The one argument cranbo makes is that sometimes a small amount of starter may be hard to keep viable. I'm not sure about that but a saving grace of keeping a larger jar of starter is that if the starter goes "bad", there is usually a teaspoon that can be rescued from the bottom or middle of the jar and used to start a new starter. Can't do that with a small starter. I did dry some of my starter and freeze it. Also, I never had a problem developing a starter. I think my house is colonized with all the yeast and lacto I need. Fruit and veggies don't spoil in my house-they seem to ferment instead. Truth!

nicodvb's picture
nicodvb

I agree with the "smaller is better" motto. My rye starter in the fridge amounts to at most 80 gr. When I want to prepare something (mostly sweet breads) I use a teaspoon of starter in the preferment. Sometimes I prepare a straight dough skipping the preferment altogether and only rarely the dough failed to rise.

I refresh the starter itself only when there are only 10 gr left. This small amount leads to frequent refreshments that can only do good to the starter. I don't keep a smaller amount only because I use it frequently.

As David Snyder always writes: "watch the dough, not the clock" that can lead to "watch how the starter behaves and if it rises slowly refresh once more".

lumos's picture
lumos

I'm in a school of small amount of starter, too. My starter I keep in a fridge is typically anything between 50g- 100g. 

Usually bake twice a week and feed the starter a couple of times before I use it. If I haven't baked for a week or more, I feed three times to make sure it becomes active enough.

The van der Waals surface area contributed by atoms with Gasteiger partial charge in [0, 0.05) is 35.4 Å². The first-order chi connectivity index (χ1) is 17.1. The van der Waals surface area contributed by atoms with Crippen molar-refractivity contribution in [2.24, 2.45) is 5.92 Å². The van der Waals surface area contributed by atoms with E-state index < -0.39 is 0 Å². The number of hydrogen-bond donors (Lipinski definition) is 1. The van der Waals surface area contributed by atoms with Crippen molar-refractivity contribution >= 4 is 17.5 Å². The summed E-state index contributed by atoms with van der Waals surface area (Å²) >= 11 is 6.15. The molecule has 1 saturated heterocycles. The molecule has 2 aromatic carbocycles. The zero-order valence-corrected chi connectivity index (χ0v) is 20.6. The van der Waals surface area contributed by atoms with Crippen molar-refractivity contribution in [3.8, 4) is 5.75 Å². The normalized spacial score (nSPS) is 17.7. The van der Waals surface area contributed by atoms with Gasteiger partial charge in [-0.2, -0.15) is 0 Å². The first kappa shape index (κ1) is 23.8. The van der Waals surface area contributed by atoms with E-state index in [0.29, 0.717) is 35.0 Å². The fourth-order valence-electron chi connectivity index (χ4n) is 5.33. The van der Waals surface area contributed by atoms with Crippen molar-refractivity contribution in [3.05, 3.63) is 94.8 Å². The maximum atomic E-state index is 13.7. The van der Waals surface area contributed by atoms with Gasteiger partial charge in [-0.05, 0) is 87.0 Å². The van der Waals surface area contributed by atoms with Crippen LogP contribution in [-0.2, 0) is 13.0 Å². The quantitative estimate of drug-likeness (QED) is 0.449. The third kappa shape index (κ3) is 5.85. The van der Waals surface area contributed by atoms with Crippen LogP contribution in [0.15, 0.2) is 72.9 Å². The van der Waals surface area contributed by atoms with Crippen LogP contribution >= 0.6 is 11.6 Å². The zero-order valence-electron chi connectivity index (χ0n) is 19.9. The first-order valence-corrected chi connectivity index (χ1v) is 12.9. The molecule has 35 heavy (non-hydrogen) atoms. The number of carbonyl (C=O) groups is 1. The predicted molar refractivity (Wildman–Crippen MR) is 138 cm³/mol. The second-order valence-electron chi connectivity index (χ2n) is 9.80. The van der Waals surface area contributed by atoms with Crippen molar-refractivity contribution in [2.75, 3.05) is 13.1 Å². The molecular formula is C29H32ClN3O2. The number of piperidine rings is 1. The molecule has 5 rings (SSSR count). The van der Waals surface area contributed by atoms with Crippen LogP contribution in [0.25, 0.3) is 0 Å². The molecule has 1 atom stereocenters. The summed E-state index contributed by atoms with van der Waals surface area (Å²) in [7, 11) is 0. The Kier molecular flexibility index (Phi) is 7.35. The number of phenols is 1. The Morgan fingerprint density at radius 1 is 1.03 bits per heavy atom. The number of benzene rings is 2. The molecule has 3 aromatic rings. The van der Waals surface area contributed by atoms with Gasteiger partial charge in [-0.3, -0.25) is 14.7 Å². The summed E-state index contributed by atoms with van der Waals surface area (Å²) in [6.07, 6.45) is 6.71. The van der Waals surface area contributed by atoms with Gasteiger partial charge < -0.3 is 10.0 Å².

lumos

blackhorse16a's picture
blackhorse16a

of, typically, 48g. I refresh 1:1:1 weekly when not baking. If I'm going to be gone more than a week, I freeze some. Seems to work well, however...

I don't always get a great rise. I think I'm not doing enough pre-bake feeding. Sometimes I use it straight from the fridge (after warming it to RT). What would be a better pre-bake feeding routine?

cranbo's picture
cranbo

2-3 days prior to baking, feeding 2x per day at your ratio of choice and leaving at room temperature will give you a strong starter for baking. 

longhorn's picture
longhorn

In my experience feeding 1:1:1 is starving your yeast. It stays somewhat active but never reaches the peak it should reach. Over time it will become less robust and active. Iwould suggest going to 1:2:2 AND two expansins before you begin your official "preferment". For example On Thursday evening I would suggest one feeding at 1:2:2 ratio. Then Friday morning it should have peaked or be peaking and feed it again at 1:2:2. Then Friday night pull some starter and make your preferment using whatever recipe/formula you use. And feed the starter 1:2:2 again. Let it sit out an hour or so and then refrigerate it and save it for next weeks bake.

Good Luck!

Jay

subfuscpersona's picture
subfuscpersona

is in this thread http://www.thefreshloaf.com/node/23159/how-much-do-you-keep which was started April 14 2011.

You might want to check it out for even more viewpoints.